ST. LOUIS -- The Dodgers are well-acquainted with the adversity they currently face.
They overcame significant obstacles to win the National League West, becoming the fourth club to finish first after being in last place on July 1 or later. They're the fourth team since divisional play began in 1969 to capture a title after sinking at least 12 games under .500. And they were the third team in history to trail by 9 1/2 games before winning its division or league by 10 or more games.
So they can cope with trailing St. Louis, 2-0, in the NL Championship Series.
Timing favors the Dodgers, since they'll play the next three games -- including Game 5 if it's necessary -- at home.
"Yeah, we're in a hole now, but we're not out of it yet," left-hander Clayton Kershaw said Saturday after his fruitless six-inning performance in the Dodgers' 1-0 loss to St. Louis. "We have three games at home to get right back in this thing. That's the plan."
Hitting in more timely fashion would help the Dodgers accomplish any plans they have to make this series a competitive one. They're batting .184 (14-for-76) overall, including .063 (1-for-16) with runners in scoring position.
"I don't think we're pressing. We're just not coming through," first baseman Adrian Gonzalez said. "We didn't create enough opportunities today. That's part of the job. To have opportunities, you have to create them."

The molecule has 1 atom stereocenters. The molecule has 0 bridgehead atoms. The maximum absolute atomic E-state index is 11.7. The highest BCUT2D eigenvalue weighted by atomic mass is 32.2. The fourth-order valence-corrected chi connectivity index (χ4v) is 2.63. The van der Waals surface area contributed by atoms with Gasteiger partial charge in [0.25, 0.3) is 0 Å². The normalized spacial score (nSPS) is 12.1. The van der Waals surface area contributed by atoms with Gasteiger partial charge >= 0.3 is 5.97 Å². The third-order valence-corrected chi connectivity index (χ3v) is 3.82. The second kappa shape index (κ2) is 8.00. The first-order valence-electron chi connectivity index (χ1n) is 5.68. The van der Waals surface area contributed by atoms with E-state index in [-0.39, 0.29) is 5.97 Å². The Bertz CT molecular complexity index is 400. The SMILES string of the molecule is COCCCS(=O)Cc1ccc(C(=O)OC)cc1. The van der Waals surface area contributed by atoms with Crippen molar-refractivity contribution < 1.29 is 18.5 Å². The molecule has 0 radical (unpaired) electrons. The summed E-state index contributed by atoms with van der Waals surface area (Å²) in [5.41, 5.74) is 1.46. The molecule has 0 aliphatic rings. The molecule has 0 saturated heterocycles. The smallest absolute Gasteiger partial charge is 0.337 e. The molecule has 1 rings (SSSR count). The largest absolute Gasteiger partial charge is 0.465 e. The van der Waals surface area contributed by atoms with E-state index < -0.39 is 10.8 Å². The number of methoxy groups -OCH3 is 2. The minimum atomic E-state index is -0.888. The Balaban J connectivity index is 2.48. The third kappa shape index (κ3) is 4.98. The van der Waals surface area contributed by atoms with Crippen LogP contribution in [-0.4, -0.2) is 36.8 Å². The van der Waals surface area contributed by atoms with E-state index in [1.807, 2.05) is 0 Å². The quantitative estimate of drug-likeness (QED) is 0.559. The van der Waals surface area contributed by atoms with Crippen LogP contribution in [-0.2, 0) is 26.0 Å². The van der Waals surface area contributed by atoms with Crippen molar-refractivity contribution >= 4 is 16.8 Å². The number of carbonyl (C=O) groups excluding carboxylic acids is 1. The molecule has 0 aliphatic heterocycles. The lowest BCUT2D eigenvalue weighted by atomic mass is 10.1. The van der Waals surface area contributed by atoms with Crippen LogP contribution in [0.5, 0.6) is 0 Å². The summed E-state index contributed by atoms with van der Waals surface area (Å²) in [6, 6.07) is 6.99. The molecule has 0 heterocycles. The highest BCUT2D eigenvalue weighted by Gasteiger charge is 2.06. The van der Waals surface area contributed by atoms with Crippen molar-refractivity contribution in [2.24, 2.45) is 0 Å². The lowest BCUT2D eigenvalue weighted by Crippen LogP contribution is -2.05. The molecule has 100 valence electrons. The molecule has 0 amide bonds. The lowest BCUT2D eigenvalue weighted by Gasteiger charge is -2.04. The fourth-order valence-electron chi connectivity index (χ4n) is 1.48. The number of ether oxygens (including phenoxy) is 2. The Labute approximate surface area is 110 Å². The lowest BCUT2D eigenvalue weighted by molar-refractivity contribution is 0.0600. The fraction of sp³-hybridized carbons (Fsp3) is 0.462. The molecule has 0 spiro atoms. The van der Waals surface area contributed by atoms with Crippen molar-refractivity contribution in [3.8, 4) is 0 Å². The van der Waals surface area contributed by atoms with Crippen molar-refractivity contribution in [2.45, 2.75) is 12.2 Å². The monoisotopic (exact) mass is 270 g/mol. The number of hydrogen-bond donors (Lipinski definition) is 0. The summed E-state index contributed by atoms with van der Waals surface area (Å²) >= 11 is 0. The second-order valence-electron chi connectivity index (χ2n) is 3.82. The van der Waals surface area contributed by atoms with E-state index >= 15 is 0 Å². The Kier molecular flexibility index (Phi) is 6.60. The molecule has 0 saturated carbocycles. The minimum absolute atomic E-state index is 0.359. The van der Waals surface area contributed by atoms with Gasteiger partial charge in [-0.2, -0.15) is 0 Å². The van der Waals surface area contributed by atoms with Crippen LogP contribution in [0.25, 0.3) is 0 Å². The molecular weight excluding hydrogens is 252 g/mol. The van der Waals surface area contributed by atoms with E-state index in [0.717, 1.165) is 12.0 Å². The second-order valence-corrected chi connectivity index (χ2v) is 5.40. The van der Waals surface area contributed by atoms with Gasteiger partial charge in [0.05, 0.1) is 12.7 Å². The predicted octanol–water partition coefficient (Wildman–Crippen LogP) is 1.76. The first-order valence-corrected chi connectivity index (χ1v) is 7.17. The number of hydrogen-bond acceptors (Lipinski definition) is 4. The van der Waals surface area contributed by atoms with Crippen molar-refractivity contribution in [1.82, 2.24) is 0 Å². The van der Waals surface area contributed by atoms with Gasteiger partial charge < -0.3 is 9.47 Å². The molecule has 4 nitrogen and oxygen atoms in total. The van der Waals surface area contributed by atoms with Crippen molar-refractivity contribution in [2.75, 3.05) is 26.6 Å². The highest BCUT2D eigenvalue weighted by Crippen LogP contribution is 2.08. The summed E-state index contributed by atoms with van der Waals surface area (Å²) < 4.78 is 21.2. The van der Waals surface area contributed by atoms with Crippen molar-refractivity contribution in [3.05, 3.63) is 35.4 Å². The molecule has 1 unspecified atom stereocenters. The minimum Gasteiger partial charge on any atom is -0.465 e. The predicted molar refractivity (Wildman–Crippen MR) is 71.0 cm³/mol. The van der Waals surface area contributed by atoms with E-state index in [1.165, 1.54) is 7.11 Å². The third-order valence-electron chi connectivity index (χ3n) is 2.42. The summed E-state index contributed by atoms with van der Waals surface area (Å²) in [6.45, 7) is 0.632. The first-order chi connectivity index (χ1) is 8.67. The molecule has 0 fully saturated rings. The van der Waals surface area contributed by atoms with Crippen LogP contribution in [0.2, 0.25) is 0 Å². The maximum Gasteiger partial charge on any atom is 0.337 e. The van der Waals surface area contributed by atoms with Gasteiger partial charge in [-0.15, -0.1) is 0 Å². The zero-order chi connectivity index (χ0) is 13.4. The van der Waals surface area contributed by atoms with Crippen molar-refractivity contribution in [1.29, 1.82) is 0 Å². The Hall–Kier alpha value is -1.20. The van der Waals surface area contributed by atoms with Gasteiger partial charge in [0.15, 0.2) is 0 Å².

A healthier roster would help. Shortstop Hanley Ramirez was scratched from Saturday's lineup with aching ribs and outfielder Andre Ethier remains limited with a lower left leg injury.
The Dodgers particularly feel the absence of Ramirez, who recorded a .638 slugging percentage this season.
"It's tough," Kershaw said. "Hanley's been our best player every time he's in the lineup. He's the best guy on the field. ... You can't dwell on it, but it definitely doesn't help our chances too much."
Ramirez vowed to play when the series resumes Monday.
"Even if I have something going on wrong, I'm just going to go on," he said. "This is our time. We can't shut down."
As if taking a cue from Ramirez, the mood in the Dodgers' clubhouse was subdued but not grim. Catcher A.J. Ellis pointed out that even the Dodgers' injuries, though significant, shouldn't decimate the lineup.
"We played so many games this year with guys that were banged up or not in the lineup," Ellis said. "That's the great thing about the team we've assembled. We have guys who can fill in."
Yet there was an undercurrent of urgency. At one end of the clubhouse, Ellis was saying that winning two of the three home games was the Dodgers' immediate NLCS goal. But in another corner of the room, when Gonzalez was asked if he believed the Dodgers had to sweep those games, he replied, "Absolutely."
That's partly why Adam Wainwright, St. Louis' formidable Game 3 starter, won't take anything for granted.
"The thing that I know is that team over there is very dangerous and they're going to want it," Wainwright said. "And they're going to be hungry when we get to L.A. They're going to want to go out there and give those L.A. fans a good show. So it's going to be very tough. There's no question about it. That team is very good from top to bottom, pitching and hitting. But so are we, and we're very confident we can go over there and get the job done. But ... we're not looking forward to the end of this series. We're going to look forward to Game 3."